Answered on June 11, 2013
Deputy John Deasy asked the Tánaiste and Minister for Foreign Affairs and Trade if he will provide trade figures between Ireland and China for each of the past five years.
Reply from Tánaiste Eamon Gilmore: The Central Statistics Office (CSO) of Ireland compiles external trade figures for Ireland, which are available at www.cso.ie. The trade figures outlined below for China include total merchandise trade and total trade in services between Ireland and China, including Hong Kong and Macau, for the period January 2008 to December 2012.
In 2008, total bilateral trade between Ireland and China was €8,907 million (m). Total bilateral merchandise trade was valued at €6,600m; with exports worth €2,325m and imports worth €4,275m. Total bilateral trade in services was valued at €2,307m; exports were worth €1,625m and imports worth €682m.
Total bilateral trade in 2009 was valued at €7,144m; with total bilateral merchandise trade valued at €5,209m. Of this figure, €2,330m were exports and €2,879m were imports. Bilateral trade in services totalled €1,935 m; exports at €1,648m and imports at €317m.
Total bilateral trade with China totalled €7,603m in 2010. Total bilateral merchandise trade valued €5,249m; with exports at €2,494m and imports at €2,755m. Total bilateral trade in services were valued at €2,354m with exports worth €1,943m and imports worth €411m.
In 2011, total bilateral trade with China was valued at €7,824m. Total bilateral merchandise trade was worth €5,155m with exports worth €2,453m and imports worth €2,702m. Total bilateral trade in services was worth €2,669m; exports and imports were valued at €2,471m and €325m respectively.
In 2012, total bilateral merchandise trade between Ireland and China was valued at €5,027m; exports €2,167 and imports €2,860. Figures for trade in services for this period will become available from the CSO in September of this year.
From a broader perspective, in 2012, total bilateral trade (imports to and exports from Ireland) increased by 4.7% to €318.5 billion. Total exports increased by over 5% in 2011 in nominal terms and by over 5.5% in 2012. Exports are almost evenly divided between goods and services, with almost all of our export growth in 2012 accounted for by services exports, which grew by 11%. This overall trend is evident in trade with China where our merchandise exports decreased in 2012; in large part due to the ‘patent cliff’ in respect of pharmaceuticals while our exports of services increased by 52% over the period 2008-2011.
Answered on May 28, 2013
Deputy John Deasy asked the Tánaiste and Minister for Foreign Affairs and Trade the number of diplomats, officials and staff currently working in our overseas embassies for each of the past five years.
>> To read Tánaiste Eamon Gilmore's reply, click here.
Tuesday, 23rd April, 2013
Deputy John Deasy asked the Minister for Jobs, Enterprise and Innovation the number of Green Card applications that have been approved to date under the Special Assignee Relief Programme in each of the categories legislated for, that is jobs with annual remuneration of €60,000 or more, and jobs with annual salaries of €30,000 – €59,999.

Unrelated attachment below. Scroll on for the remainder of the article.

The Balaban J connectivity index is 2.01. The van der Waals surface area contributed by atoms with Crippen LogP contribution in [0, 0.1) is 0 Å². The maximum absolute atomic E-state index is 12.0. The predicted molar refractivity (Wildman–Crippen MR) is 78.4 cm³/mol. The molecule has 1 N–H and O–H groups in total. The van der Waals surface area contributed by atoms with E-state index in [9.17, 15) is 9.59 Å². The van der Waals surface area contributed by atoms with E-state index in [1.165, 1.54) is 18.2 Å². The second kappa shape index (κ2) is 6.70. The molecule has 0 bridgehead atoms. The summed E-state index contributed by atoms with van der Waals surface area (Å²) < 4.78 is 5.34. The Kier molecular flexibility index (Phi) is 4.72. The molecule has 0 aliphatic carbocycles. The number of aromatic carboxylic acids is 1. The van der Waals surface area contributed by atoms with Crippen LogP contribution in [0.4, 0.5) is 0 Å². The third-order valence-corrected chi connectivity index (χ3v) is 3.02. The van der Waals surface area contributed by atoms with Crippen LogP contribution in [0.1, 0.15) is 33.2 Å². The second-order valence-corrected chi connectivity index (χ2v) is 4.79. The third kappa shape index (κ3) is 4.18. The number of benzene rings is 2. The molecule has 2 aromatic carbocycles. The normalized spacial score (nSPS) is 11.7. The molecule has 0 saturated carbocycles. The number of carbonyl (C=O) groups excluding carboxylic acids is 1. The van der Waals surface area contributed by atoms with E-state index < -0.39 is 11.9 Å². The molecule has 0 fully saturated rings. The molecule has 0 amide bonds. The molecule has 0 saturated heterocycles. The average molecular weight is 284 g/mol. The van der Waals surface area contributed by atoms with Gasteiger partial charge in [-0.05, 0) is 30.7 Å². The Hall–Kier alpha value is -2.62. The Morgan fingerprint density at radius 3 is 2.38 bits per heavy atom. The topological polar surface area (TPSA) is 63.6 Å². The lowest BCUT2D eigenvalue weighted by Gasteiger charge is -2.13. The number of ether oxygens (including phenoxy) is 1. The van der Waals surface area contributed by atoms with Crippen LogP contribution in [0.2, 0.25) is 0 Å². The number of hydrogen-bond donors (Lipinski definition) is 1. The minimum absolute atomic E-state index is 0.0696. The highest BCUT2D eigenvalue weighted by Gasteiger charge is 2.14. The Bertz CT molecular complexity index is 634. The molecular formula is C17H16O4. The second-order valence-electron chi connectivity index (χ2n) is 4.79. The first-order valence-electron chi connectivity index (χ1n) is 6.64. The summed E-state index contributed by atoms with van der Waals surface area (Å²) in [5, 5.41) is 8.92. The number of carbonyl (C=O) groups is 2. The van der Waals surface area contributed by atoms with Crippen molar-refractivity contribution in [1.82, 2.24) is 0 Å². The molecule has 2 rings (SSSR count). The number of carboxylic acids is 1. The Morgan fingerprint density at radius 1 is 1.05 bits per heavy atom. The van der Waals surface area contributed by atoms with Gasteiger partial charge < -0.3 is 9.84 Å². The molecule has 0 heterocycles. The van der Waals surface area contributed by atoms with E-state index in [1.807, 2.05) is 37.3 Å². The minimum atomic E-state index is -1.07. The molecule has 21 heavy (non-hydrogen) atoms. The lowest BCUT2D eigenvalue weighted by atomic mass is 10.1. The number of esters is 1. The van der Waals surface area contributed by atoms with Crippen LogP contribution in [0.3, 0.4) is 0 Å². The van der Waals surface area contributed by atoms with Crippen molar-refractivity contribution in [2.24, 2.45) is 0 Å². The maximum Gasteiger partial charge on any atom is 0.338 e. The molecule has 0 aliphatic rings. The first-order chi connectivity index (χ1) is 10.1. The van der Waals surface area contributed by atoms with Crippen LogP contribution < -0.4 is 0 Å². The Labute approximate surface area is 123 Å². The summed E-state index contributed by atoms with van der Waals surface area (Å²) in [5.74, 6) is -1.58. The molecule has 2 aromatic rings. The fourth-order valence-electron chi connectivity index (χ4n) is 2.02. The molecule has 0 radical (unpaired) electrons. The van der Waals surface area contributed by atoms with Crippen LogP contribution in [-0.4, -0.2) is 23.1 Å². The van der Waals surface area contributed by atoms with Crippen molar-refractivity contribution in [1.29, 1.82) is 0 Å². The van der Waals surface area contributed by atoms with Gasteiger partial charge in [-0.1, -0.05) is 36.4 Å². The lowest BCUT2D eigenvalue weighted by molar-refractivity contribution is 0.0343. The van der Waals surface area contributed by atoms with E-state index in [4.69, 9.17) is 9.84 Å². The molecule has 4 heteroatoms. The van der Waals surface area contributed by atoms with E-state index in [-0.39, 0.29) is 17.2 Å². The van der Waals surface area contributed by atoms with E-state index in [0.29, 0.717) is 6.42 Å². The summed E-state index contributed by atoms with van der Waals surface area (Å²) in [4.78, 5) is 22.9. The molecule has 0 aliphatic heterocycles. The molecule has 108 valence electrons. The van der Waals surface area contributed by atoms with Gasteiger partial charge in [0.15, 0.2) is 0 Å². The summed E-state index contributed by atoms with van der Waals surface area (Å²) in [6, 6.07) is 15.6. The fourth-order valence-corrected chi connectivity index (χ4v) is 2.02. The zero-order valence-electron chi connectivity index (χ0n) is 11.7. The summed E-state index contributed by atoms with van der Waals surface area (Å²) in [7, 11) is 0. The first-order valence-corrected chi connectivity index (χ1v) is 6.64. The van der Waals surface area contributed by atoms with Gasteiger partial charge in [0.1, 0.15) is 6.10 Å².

Reply from Minister Richard Bruton: The ‘Green Card’ Employment Permit is designed to attract highly skilled people into the labour market with the aim of encouraging them to take up permanent residence in the State. Eligible occupations under this type of permit are deemed to be critically important to growing Ireland’s economy, are highly demanded and highly skilled, and in significant shortage of supply in our labour market...
Tuesday, 22 January, 2013
Deputy John Deasy asked the Tánaiste and Minister for Foreign Affairs and Trade if he will outline his Department’s work regarding efforts to pass legislation in the U.S. Congress to legalise the undocumented Irish.
Reply from Tánaiste Eamon Gilmore: The Government continues to attach particular importance to the welfare of the Irish abroad in general and especially to the position of undocumented Irish immigrants in the United States. A resolution of the situation for undocumented Irish migrants will continue to be pursued by the Government in our ongoing contacts with the US Administration and Congress.
The advice of Ireland’s friends and contacts within the US Administration and Congress has long been that comprehensive reform of the US immigration system and procedures is likely to be the only manner by which such a resolution can be achieved. The prospects for such reform would appear to have advanced in the wake of President Obama’s re-election. Through our Embassy in Washington and in close liaison with Irish-American community representatives, our contacts with the US Administration and Congress will intensify with a view to ensuring that the interests and concerns of undocumented Irish immigrants are captured in any future legislative deal in this area that emerges. In this regard, I raised the issue with Secretary of State Hillary Clinton during our bilateral meeting on 6 December last and recalled our strong support for comprehensive immigration legislation and the passage of E3 visas for Irish citizens.
Much further debate and discussion is likely to be required within the US political system as to what any future legislative deal might comprise. It is therefore not possible at this stage to specify its contents or identify an exact timescale in which these may become clear but the area will continue to receive the Government’s close attention over the period ahead.
Dáil Éireann allocates a certain amount of time on Tuesdays, Wednesdays and Thursdays during which Deputies may ask questions of Members of the Government relating to Public Affairs connected with their Departments, or on matters of administration for whch they are officially responsible. The Taoiseach answers questions on his own Department on Tuesdays/Wednesdays.